The Harrises of Hayne in Lifton, Devon were a cadet branch of the Harrises of Radford. The coat of arms of the elder branch, as described in the heralds’ visitation of Devon, was “Sable, three crescents argent.” The younger branch, as described in the same visitation, bore “Sable, three crescents within a bordure argent.”
Buuut – look at the shields on the monument to three of the Haynes branch, William, his son Arthur and his son’s wife Margaret – the edging round the Harris arms is no wider than the edging round the arms they are impaled with, none of which include a bordure. In other words, the edging is just edging and the Harris arms are not shown as having a bordure.
The memorial to John Harris, one of Arthur’s sons, is ambiguous. Is that broken line round the shield meant to show a bordure, or is it just decoration?
The Harris arms on the grave slab of Sir Arthur Harris Bt, died 1685, grandson of Arthur, include the bordure quite distinctly, as a much wider edging than that drawn around the impaled arms of his wife Theophila, daughter of John Turner.
Since Sir Arthur was the eldest son of the eldest son of the Arthur in the monument, they should have born the same arms (except for the baronet’s badge added to Sir Arthur’s shield.)
Inscriptions on the monument state that it was repaired and beautified in 1762 and 1795. By that time the Radford branch seems to have been extinct, so my first thought was that the beautifiers had subtly altered the C17th shields, suppressing the bordure, to make it appear that the Haynes branch was more senior than it was. On further observation and reflection that view can be seen to be unfair. There are at least two memorials of daughters of the Haynes branch -Blanche, Arthur’s sister, and Margaret, his daughter. Both of these memorials, in Kelly church and in Lifton respectively, were untouched by the beautifiers. Neither shows a bordure.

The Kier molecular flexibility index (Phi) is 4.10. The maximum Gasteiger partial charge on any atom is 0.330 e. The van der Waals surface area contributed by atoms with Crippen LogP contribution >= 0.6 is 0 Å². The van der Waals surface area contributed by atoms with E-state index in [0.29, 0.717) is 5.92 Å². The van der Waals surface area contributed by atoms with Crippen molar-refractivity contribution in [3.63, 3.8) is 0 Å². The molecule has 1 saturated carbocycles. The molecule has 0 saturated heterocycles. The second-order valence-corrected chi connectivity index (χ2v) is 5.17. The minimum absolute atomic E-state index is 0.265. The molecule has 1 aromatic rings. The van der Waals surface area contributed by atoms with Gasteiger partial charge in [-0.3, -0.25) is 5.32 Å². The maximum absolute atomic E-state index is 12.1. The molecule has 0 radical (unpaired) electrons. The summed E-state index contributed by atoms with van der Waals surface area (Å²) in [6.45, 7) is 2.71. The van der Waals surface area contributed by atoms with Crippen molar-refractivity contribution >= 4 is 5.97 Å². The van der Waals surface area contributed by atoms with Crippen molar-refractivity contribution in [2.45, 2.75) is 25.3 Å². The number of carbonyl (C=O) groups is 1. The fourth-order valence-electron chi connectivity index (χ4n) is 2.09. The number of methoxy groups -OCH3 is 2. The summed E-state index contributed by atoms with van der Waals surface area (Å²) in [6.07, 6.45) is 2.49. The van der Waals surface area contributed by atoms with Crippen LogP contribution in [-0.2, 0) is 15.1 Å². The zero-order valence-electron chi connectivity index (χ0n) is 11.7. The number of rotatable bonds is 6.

It looks more likely, then, that the bordure was not adopted until the time of Sir Arthur Harris. This would confirm my suspicion that, quite commonly, younger sons did not differentiate their arms from those borne by the head of the elder branch. Only when they saw themselves as being a separate family, in this case when young Arthur won his hereditary title of baronet, did they see the need to adopt different arms.
Three other observations:
The arms of Blanche Kelly, nee Harris, appear to show a star between the crescents at the top. I think that is a bit of graffiti, partly because I can’t see any warrant for having it there, and partly because it is wonky.
One shield on the monument does not match the person over whose head it is placed. The leftmost shield, Harris impaled with Wyndham, shows the arms of John, the son of Arthur and Margaret, who married Florence Wyndham. Presumably it was John who originally paid for the monument. The centre shield is for Harris impaled with Davells, the arms of Arthur married to Margaret. The rightmost shield is for Harris impaled with Greville, the arms of William married to Mary (daughter of Sir Fulke Greville and his wife Elizabeth, Baroness Willoughby de Broke)
Risdon, in his note-book more or less contemporaneous with the monument, gives the arms of Christopher Harris of Radford as “Sable, three crescents within a bordure argent.” Taken with the arms in the monument, this would appear to reverse the ownerships given in the Visitation. It would, however, be odd that the cadet branch had more complicated arms than the senior branch, and, if the Radford branch owned the border, Sir Arthur’s arms are even less explicable.